Mobile and marker-free tracing of components (Track & Trace Fingerprint mobile)

Anyone who wants to trace production data back to an individual component or check the authenticity of a component must be able to identify it unambiguously. With »Track & Trace«, the Fraunhofer Institute for Physical Measurement Techniques IPM in Freiburg has developed a system for tracing mass-produced components that recognizes workpieces without any additional markings - solely on the basis of the individual component surface, which provides a quasi unique »fingerprint« for each component. The system has now been expanded to include the »Track & Trace Fingerprint mobile« variant. With this portable reading system, users can thus check the condition and history of components throughout the production hall, for example.

Under the microscope, almost all technical surfaces exhibit random features such as microstructures or color textures that uniquely identify the associated component. Each mass-produced component, each connector, each individual screw is thus as unique as a fingerprint. While established marking methods require additional production steps, such as engraving a serial number, applying RFID labels or data matrix codes, especially for high-priced components, the marker-free inspection method does not incur any additional costs and can therefore be used economically even for mass-produced components that cost only a few cents. In addition, alternative methods quickly reach their limits for workpieces that are difficult to access, such as sealing surfaces or small components. »Track & Trace«  just like the »Track & Trace Fingerprint mobile« variant is suitable for a wide range of materials, from smooth plastics to aluminum and cast iron to painted surfaces. The stochastic »fingerprint« of a component can be uniquely identified every second, even in batch sizes of several 100,000 pieces, enabling component-related data to be assigned in the production cycle.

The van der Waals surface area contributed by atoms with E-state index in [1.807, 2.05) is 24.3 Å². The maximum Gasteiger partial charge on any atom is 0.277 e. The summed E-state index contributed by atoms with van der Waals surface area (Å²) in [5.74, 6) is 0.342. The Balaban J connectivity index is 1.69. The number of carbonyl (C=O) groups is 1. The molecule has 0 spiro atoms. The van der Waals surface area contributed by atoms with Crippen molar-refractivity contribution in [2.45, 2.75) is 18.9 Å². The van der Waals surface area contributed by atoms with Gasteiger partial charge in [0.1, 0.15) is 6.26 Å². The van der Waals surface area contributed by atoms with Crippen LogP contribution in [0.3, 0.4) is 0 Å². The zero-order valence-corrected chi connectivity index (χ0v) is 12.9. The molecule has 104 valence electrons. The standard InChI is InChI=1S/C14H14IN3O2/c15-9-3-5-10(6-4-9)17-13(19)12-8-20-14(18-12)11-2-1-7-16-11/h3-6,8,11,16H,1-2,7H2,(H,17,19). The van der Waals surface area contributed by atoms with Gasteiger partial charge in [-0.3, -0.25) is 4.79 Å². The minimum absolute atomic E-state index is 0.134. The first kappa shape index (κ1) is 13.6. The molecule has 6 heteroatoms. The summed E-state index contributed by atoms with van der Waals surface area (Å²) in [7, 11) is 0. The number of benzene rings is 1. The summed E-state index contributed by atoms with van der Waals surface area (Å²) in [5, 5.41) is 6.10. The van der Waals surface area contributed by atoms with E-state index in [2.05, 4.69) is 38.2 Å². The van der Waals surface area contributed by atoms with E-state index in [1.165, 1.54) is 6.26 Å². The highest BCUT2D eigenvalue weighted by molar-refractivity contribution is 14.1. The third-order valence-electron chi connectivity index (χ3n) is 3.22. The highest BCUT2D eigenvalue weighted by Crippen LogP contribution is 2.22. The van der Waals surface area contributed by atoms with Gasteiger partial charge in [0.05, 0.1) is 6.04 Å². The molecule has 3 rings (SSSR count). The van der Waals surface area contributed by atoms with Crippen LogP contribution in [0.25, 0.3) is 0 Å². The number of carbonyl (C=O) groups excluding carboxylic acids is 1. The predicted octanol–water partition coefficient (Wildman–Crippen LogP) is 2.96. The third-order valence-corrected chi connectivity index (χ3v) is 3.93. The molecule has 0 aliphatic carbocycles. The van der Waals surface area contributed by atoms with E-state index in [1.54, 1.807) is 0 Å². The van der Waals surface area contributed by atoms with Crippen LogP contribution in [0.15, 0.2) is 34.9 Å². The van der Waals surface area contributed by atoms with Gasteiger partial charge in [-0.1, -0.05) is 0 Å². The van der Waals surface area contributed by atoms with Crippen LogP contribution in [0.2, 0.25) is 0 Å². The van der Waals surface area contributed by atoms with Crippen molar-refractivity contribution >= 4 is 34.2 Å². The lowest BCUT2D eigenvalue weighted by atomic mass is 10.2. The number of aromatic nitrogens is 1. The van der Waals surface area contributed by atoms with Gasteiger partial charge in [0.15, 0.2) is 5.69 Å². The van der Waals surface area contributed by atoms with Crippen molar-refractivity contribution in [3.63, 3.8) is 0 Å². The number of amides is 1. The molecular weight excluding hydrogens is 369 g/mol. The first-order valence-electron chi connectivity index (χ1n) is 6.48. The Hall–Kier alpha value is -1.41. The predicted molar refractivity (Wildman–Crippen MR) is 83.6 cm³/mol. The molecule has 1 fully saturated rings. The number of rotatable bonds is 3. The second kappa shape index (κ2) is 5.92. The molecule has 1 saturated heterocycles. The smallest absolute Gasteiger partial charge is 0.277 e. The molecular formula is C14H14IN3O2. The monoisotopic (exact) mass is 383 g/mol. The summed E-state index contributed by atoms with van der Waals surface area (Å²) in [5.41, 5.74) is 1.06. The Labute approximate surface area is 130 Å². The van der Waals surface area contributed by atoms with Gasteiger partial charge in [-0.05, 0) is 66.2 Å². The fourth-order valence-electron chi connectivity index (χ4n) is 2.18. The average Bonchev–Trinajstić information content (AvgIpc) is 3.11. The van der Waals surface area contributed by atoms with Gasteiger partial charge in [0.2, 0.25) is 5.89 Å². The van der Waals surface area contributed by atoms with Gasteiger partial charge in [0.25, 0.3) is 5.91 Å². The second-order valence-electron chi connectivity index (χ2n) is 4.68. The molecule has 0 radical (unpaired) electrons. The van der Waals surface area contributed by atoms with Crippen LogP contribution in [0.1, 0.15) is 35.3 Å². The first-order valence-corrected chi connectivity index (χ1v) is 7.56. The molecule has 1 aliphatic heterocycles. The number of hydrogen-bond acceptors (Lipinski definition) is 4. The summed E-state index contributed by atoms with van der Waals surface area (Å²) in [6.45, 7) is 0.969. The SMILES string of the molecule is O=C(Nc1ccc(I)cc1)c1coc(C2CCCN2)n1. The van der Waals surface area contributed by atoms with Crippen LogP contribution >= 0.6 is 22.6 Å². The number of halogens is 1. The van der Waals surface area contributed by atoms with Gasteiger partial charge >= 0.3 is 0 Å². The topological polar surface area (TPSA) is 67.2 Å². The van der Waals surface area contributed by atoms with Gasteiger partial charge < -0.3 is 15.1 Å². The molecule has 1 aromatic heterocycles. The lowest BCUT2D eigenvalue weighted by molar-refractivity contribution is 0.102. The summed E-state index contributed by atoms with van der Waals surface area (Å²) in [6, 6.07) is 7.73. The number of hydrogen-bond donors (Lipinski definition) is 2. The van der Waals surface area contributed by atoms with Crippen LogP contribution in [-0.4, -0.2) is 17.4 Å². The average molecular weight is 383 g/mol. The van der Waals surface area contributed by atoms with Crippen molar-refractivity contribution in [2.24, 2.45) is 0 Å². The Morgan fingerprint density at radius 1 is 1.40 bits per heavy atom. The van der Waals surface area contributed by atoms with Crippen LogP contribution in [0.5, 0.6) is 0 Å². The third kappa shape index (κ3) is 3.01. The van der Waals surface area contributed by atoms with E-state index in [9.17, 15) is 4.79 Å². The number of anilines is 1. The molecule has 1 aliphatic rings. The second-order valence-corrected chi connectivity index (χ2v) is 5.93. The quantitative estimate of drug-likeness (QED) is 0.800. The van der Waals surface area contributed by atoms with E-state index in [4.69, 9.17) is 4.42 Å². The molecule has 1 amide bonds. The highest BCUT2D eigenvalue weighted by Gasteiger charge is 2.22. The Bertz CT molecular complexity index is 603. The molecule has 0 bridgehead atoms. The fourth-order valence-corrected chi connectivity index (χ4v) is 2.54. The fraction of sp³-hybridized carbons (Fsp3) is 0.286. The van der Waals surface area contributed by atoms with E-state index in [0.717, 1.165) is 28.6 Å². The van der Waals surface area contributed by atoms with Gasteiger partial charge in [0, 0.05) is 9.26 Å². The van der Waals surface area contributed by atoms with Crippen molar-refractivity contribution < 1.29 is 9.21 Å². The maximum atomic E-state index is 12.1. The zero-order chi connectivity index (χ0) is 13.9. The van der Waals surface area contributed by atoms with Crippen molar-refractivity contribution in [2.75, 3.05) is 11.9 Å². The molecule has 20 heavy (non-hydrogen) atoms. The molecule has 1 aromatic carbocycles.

The system uses an industrial camera to record the structural parameters of the surface in high resolution and converts them into an individual digital signature. This ensures the traceability that is so important for all Industry 4.0 processes and at the same time provides intrinsic product counterfeiting protection. The signature is calculated from the image capture at a defined point on the component surface with its specific structural gradients and their positions relative to one another. To identify the component at a later point in the production process, the entire process is repeated at the same component position and the newly determined signature is compared with all signatures already stored in the database. If a match is found, the searched component is identified and the ID is returned.

Contact Press / Media

Andreas Hofmann

Fraunhofer Institute for Physical Measurement Techniques IPM
Heidenhofstraße 8
79110 Freiburg, Germany

Phone +49 761 8857-136

Fax +49 761 8857-224